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Sidewalk Astronomers Aid Eclipse Watchers

October 8, 2014

1012310_10154580236815012_1287450733605168899_n  Do you know about the Sidewalk Astronomers?

They are a volunteer/by donation organization that brings out telescopes and sets up shop on sidewalks to show people the sights in the night sky.

“The Sidewalk Astronomers are a public service amateur astronomy association. ALL Sidewalk Astronomers events are for the public. We take telescopes TO the public – on street corners, public parks, in front of bookstores -wherever there are crowds of people. We also work with other amateur astronomy organizations and take part in many international projects. Please browse our site and feel free to contact us to learn about events in your area.”
Pictured above is the moon taken by a sidewalk astronomer in LA on Saturday night.


On Saturday, a gentleman on Main Street and California in Ventura showed us the waxing moon and told us he’ll be on the Ventura pier with his telescope for the lunar eclipse tonight.

For those of us on the West Coast, the lunar eclipse starts about 1am Weds morning Oct. 8 and is likely to be full tilt blood red from around 3am to 4am.

While red will be the dominant color, it will also have turquoise blue. According to NASA,

“To catch the turquoise on Oct. 8th, he advises, “look during the first and last minutes of totality. The turquoise rim is best seen in binoculars or a small telescope.”

Our local sidewalk astronomer plans on getting to the pier and setting up by 1am and staying for the whole time.

At the Sunland-Tujunga Public Library, they are already going strong–as you can see by photos 2 and 3.

Image 4 is from NASA. This link will give you lots of scientific info on this eclipse, past ones and future ones too.


My husband went to bed early; he wants to go to the Pier to check out the lunar eclipse using the Sidewalk Astronomer’s telescope, and it’s actually NOT FOGGY which happens all too often for celestial events on the coast. However, as I can never get him to wake just to see an eclipse through the window from the comfort of our bed at home, I have my doubts that we’ll go.

As someone who has always been drawn to star gazing and moon watching, I’d love to be there and see it through a telescope.

But just seeing it and watching it from my bed, even for a few minutes, is enough.

I will never forget the first lunar eclipse that I saw while on a backpacking trip with Girl Scouts. Four of us watched the whole progression while we sang John Denver and James Taylor and other folk songs over and over.

Another important eclipse occurred in 2008. I had just started blogging and I wrote about both the astronomy and the astrology. I had almost 3,000 page views on my blog that day. More importantly, we held a ritual of cleansing, clearing adn protection before, walked along the beach as the sun set and the moon rose,  and the results of our efforts were spectacular.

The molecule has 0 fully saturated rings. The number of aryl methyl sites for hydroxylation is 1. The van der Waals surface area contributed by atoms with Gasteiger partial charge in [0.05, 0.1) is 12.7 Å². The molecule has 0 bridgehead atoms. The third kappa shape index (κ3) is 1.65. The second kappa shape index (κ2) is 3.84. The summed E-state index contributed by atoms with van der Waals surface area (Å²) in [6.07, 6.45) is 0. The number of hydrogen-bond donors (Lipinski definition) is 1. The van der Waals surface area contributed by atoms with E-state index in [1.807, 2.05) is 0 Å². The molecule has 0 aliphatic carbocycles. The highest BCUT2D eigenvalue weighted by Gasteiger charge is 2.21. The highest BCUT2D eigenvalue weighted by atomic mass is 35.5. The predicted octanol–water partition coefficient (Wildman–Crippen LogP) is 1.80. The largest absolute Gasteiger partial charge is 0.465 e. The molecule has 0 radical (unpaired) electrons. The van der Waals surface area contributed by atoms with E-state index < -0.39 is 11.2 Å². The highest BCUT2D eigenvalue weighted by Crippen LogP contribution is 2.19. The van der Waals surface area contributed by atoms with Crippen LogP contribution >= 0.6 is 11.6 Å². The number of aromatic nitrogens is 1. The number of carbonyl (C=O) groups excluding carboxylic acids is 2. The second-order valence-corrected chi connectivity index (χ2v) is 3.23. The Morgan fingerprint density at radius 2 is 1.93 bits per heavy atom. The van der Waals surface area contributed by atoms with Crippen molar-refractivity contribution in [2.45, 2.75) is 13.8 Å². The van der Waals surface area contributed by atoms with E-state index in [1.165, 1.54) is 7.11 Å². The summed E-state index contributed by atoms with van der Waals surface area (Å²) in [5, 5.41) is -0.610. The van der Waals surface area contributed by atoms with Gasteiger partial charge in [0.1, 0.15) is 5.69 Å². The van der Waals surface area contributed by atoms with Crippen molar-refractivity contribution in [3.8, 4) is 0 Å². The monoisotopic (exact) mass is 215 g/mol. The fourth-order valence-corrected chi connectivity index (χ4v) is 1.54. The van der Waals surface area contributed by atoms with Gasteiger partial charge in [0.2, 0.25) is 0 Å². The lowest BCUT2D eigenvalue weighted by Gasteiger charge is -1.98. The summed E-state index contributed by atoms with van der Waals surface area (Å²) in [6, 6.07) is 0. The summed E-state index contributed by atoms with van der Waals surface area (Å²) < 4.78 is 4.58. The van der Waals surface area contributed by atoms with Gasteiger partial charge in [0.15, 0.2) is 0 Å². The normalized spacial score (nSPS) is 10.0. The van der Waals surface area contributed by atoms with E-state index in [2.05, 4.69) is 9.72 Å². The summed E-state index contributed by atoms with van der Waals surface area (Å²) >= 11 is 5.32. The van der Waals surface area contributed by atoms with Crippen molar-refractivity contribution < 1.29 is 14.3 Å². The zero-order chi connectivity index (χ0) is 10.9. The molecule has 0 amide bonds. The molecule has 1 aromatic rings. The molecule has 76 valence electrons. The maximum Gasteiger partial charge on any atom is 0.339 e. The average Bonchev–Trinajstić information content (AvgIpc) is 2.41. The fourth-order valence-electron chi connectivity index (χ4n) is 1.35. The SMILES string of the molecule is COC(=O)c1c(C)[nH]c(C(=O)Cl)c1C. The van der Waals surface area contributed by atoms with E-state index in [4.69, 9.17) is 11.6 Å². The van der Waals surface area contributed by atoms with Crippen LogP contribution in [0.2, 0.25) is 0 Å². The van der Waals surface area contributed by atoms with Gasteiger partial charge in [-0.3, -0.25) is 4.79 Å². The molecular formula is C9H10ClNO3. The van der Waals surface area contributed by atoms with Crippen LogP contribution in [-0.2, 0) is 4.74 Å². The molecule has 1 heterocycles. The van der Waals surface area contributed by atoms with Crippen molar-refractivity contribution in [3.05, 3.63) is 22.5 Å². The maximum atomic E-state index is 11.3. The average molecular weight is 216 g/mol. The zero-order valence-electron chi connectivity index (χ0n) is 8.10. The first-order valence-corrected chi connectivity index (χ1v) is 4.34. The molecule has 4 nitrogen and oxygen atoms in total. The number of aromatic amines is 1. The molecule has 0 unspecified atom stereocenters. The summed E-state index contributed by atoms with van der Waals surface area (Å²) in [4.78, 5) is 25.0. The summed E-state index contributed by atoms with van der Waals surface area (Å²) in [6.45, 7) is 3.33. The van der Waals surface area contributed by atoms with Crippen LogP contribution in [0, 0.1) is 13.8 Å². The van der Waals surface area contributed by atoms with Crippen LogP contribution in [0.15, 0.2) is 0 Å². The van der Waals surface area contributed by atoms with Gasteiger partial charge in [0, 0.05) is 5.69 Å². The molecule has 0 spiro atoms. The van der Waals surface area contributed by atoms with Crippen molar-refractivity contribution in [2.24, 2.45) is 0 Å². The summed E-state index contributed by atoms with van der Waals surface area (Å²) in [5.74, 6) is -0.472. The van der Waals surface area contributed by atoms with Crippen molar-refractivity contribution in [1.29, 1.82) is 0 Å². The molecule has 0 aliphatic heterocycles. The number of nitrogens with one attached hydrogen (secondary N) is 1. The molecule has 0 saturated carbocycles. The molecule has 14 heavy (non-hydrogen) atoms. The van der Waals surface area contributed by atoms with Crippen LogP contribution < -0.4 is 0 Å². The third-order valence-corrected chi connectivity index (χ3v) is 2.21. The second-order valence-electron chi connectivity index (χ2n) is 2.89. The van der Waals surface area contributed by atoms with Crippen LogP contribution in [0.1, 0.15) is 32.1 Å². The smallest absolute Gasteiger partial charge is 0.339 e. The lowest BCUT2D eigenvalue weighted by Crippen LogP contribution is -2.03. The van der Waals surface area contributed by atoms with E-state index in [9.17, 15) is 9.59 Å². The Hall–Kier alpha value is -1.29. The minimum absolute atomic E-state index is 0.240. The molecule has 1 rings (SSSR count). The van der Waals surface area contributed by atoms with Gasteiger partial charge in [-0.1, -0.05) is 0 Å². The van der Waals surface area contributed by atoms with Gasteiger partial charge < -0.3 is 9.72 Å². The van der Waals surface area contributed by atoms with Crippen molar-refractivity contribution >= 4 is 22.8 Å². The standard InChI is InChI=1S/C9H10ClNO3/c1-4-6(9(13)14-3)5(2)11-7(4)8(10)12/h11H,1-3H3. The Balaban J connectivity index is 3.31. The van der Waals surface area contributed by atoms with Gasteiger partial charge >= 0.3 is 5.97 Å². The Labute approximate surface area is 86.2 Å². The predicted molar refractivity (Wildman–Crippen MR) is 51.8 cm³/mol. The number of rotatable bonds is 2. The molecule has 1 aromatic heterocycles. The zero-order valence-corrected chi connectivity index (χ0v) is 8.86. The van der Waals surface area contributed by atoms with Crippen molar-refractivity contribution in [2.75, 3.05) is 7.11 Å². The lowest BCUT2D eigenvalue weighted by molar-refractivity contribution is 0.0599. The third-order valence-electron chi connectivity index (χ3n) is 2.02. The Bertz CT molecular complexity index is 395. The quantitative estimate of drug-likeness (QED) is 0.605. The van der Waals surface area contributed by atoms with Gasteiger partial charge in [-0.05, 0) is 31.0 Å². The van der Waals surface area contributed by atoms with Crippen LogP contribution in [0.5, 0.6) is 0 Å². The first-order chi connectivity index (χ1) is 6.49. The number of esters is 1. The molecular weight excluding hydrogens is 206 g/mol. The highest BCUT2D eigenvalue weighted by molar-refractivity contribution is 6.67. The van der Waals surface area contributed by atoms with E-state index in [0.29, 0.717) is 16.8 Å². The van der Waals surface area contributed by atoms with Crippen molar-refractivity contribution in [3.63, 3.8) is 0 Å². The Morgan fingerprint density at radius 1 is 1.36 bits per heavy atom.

If you think about it, an eclipse is about change: an eclipse offers a change in perspective, it reveals what has been in shadow. Sometimes what is in the shadows needs to be lit, and what is lit needs to be in shadow.

Because humans have long been fearful of eclipses (where is the sun going? will it come back? what is happening to the moon and why is it going red?), the Hindu Deity Lord Ganesh who is the remover of obstacles and the patron of artists and writers leaves his home on Mount Kailash and roams the land to be of service to those who needs his assistance. He’s here for a few days before and after each eclipse. Read more about Ganesh. Or Ganesh and Kailash. Read a poem I wrote about a lunar eclipse.


Eclipses come in pairs. Like the stars, most people don’t pay much attention unless they are right in front of you. But like the stars that are there day and night; eclipses happen more frequently than you might think–it’s just that they aren’t occurring on your part of the planet.

Fortunately for us on the West Coast, we will be able to see the next solar eclipse, a partial eclipse–given the right equipment as gazing at the sun is bad for the eyes. Connecting with your local Sidewalk Astronomers can help you out.

The next lunar eclipse is in April 4 2015. According to NASA, The lunar eclipses of 2014 are the first of four consecutive total lunar eclipses – a series known as a tetrad. During the 5000-year period from -1999 to +3000, there are 4378 penumbral eclipses (36.3%), 4207 partial lunar eclipses (34.9%) and 3479 total lunar eclipses (28.8%). Approximately 16.3% (568) of all total eclipses belong to one of the 142 tetrads occurring over this period (Espenak and Meeus, 2009). The mechanism causing tetrads involves the eccentricity of Earth’s orbit in conjunction with the timing of eclipse seasons (Meeus, 2004). During the present millennium, the first eclipse of every tetrad occurs sometime from February to July. In later millennia, the first eclipse date gradually falls later in the year because of precession.

There will be another pair of eclipses in September 2015.

If you want to know about the astrology for this eclipse, check this link out; the article there says that ” Lunar Eclipses are about relationships and polarities. With the Aries-Libra axis involved, this Lunar Eclipse presses us to look more closely at our needs, lacks, and wants in our lives concerning the balance between Aries-ruled and Libra-ruled areas of life. “

So! The sky is clear here along the SoCal coast; I don’t even hear the fog horn! Time to set the alarm and get a few hours sleep before waking to watch this special Lunar eclipse. I’ve got the binoculars ready to set bedside! Are you ready?

And if this news is too late for this eclipse, check into Sidewalk Astronomers. Because there’s more cool stuff going on in the sky than you can imagine!



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